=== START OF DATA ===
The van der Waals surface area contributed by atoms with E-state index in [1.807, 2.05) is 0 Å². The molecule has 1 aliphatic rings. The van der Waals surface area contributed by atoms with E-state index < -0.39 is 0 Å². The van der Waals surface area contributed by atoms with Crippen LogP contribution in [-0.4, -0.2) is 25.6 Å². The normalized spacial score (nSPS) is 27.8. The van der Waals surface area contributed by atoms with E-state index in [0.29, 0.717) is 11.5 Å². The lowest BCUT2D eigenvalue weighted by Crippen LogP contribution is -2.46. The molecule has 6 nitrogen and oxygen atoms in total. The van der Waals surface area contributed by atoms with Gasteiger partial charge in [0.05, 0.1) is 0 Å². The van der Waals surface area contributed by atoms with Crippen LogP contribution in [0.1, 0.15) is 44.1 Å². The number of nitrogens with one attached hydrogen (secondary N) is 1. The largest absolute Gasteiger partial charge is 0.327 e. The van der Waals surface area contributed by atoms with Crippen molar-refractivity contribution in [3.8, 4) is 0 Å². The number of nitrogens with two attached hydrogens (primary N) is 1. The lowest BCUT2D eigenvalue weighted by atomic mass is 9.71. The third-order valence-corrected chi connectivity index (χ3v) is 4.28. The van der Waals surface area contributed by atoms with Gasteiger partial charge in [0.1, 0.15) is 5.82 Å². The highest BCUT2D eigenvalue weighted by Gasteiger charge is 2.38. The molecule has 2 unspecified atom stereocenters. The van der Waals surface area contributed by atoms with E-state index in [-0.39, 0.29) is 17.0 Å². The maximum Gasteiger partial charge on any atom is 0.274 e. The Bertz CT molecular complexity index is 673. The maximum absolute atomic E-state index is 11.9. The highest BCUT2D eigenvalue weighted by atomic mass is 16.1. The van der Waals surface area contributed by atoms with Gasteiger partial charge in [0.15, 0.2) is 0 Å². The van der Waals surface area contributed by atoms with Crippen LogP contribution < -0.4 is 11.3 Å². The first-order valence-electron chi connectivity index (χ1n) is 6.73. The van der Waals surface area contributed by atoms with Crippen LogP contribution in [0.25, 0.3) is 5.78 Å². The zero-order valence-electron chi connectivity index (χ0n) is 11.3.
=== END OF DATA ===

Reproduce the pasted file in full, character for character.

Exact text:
The van der Waals surface area contributed by atoms with E-state index in [1.807, 2.05) is 0 Å². The molecule has 1 aliphatic rings. The van der Waals surface area contributed by atoms with E-state index < -0.39 is 0 Å². The van der Waals surface area contributed by atoms with Crippen LogP contribution in [-0.4, -0.2) is 25.6 Å². The normalized spacial score (nSPS) is 27.8. The van der Waals surface area contributed by atoms with E-state index in [0.29, 0.717) is 11.5 Å². The lowest BCUT2D eigenvalue weighted by Crippen LogP contribution is -2.46. The molecule has 6 nitrogen and oxygen atoms in total. The van der Waals surface area contributed by atoms with Gasteiger partial charge in [0.05, 0.1) is 0 Å². The van der Waals surface area contributed by atoms with Crippen LogP contribution in [0.1, 0.15) is 44.1 Å². The number of nitrogens with one attached hydrogen (secondary N) is 1. The largest absolute Gasteiger partial charge is 0.327 e. The van der Waals surface area contributed by atoms with Crippen molar-refractivity contribution in [3.8, 4) is 0 Å². The number of nitrogens with two attached hydrogens (primary N) is 1. The lowest BCUT2D eigenvalue weighted by atomic mass is 9.71. The third-order valence-corrected chi connectivity index (χ3v) is 4.28. The van der Waals surface area contributed by atoms with Gasteiger partial charge in [0.1, 0.15) is 5.82 Å². The highest BCUT2D eigenvalue weighted by Gasteiger charge is 2.38. The molecule has 2 unspecified atom stereocenters. The van der Waals surface area contributed by atoms with E-state index in [-0.39, 0.29) is 17.0 Å². The maximum Gasteiger partial charge on any atom is 0.274 e. The Bertz CT molecular complexity index is 673. The maximum absolute atomic E-state index is 11.9. The highest BCUT2D eigenvalue weighted by atomic mass is 16.1. The van der Waals surface area contributed by atoms with Gasteiger partial charge in [0.15, 0.2) is 0 Å². The van der Waals surface area contributed by atoms with Crippen LogP contribution < -0.4 is 11.3 Å². The first-order valence-electron chi connectivity index (χ1n) is 6.73. The van der Waals surface area contributed by atoms with Crippen LogP contribution in [0.25, 0.3) is 5.78 Å². The zero-order valence-electron chi connectivity index (χ0n) is 11.3.